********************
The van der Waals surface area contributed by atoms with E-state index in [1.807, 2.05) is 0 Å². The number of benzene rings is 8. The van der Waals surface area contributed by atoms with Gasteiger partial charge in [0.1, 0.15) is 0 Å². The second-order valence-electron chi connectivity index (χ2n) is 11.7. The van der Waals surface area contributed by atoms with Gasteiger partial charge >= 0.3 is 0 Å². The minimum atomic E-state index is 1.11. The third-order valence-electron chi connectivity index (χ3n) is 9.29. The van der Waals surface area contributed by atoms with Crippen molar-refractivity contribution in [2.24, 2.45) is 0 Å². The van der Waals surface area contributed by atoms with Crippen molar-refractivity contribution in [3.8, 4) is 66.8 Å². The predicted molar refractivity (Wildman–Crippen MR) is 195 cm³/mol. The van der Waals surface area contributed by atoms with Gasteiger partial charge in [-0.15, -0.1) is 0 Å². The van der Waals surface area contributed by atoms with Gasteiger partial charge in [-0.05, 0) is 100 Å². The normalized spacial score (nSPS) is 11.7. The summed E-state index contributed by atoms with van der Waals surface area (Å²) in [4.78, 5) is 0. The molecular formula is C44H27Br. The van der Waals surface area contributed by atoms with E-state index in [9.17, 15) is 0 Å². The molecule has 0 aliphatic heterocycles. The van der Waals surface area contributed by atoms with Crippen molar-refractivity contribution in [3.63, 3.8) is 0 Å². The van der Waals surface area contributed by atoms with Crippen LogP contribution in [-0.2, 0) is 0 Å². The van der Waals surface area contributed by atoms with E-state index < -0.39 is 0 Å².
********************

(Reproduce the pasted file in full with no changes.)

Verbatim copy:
The van der Waals surface area contributed by atoms with E-state index in [1.807, 2.05) is 0 Å². The number of benzene rings is 8. The van der Waals surface area contributed by atoms with Gasteiger partial charge in [0.1, 0.15) is 0 Å². The second-order valence-electron chi connectivity index (χ2n) is 11.7. The van der Waals surface area contributed by atoms with Gasteiger partial charge >= 0.3 is 0 Å². The minimum atomic E-state index is 1.11. The third-order valence-electron chi connectivity index (χ3n) is 9.29. The van der Waals surface area contributed by atoms with Crippen molar-refractivity contribution in [2.24, 2.45) is 0 Å². The van der Waals surface area contributed by atoms with Crippen molar-refractivity contribution in [3.8, 4) is 66.8 Å². The predicted molar refractivity (Wildman–Crippen MR) is 195 cm³/mol. The van der Waals surface area contributed by atoms with Gasteiger partial charge in [-0.15, -0.1) is 0 Å². The van der Waals surface area contributed by atoms with Gasteiger partial charge in [-0.05, 0) is 100 Å². The normalized spacial score (nSPS) is 11.7. The summed E-state index contributed by atoms with van der Waals surface area (Å²) in [4.78, 5) is 0. The molecular formula is C44H27Br. The van der Waals surface area contributed by atoms with E-state index in [9.17, 15) is 0 Å². The molecule has 0 aliphatic heterocycles. The van der Waals surface area contributed by atoms with Crippen molar-refractivity contribution in [3.63, 3.8) is 0 Å². The van der Waals surface area contributed by atoms with Crippen LogP contribution in [-0.2, 0) is 0 Å². The van der Waals surface area contributed by atoms with E-state index < -0.39 is 0 Å².